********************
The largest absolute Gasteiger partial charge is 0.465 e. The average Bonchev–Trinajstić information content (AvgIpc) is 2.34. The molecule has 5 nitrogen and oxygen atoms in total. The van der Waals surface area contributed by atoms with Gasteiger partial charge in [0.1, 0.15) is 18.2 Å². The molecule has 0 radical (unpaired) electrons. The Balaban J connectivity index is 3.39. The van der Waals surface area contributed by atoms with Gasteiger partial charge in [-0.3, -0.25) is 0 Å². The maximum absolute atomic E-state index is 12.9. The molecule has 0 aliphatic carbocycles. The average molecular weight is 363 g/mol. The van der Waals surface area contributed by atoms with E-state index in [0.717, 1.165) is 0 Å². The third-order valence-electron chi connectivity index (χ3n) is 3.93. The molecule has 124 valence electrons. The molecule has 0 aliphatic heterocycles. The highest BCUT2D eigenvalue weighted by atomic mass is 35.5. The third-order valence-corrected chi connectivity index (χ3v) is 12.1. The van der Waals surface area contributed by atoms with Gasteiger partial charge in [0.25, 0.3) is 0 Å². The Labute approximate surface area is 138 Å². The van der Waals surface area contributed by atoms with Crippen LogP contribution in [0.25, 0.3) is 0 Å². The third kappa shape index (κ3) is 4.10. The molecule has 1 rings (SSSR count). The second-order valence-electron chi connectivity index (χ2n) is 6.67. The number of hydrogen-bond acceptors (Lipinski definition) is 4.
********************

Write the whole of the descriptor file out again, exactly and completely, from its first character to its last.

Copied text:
The largest absolute Gasteiger partial charge is 0.465 e. The average Bonchev–Trinajstić information content (AvgIpc) is 2.34. The molecule has 5 nitrogen and oxygen atoms in total. The van der Waals surface area contributed by atoms with Gasteiger partial charge in [0.1, 0.15) is 18.2 Å². The molecule has 0 radical (unpaired) electrons. The Balaban J connectivity index is 3.39. The van der Waals surface area contributed by atoms with Gasteiger partial charge in [-0.3, -0.25) is 0 Å². The maximum absolute atomic E-state index is 12.9. The molecule has 0 aliphatic carbocycles. The average molecular weight is 363 g/mol. The van der Waals surface area contributed by atoms with E-state index in [0.717, 1.165) is 0 Å². The third-order valence-electron chi connectivity index (χ3n) is 3.93. The molecule has 124 valence electrons. The molecule has 0 aliphatic heterocycles. The highest BCUT2D eigenvalue weighted by atomic mass is 35.5. The third-order valence-corrected chi connectivity index (χ3v) is 12.1. The van der Waals surface area contributed by atoms with Gasteiger partial charge in [0.25, 0.3) is 0 Å². The Labute approximate surface area is 138 Å². The van der Waals surface area contributed by atoms with Crippen LogP contribution in [0.25, 0.3) is 0 Å². The third kappa shape index (κ3) is 4.10. The molecule has 1 rings (SSSR count). The second-order valence-electron chi connectivity index (χ2n) is 6.67. The number of hydrogen-bond acceptors (Lipinski definition) is 4.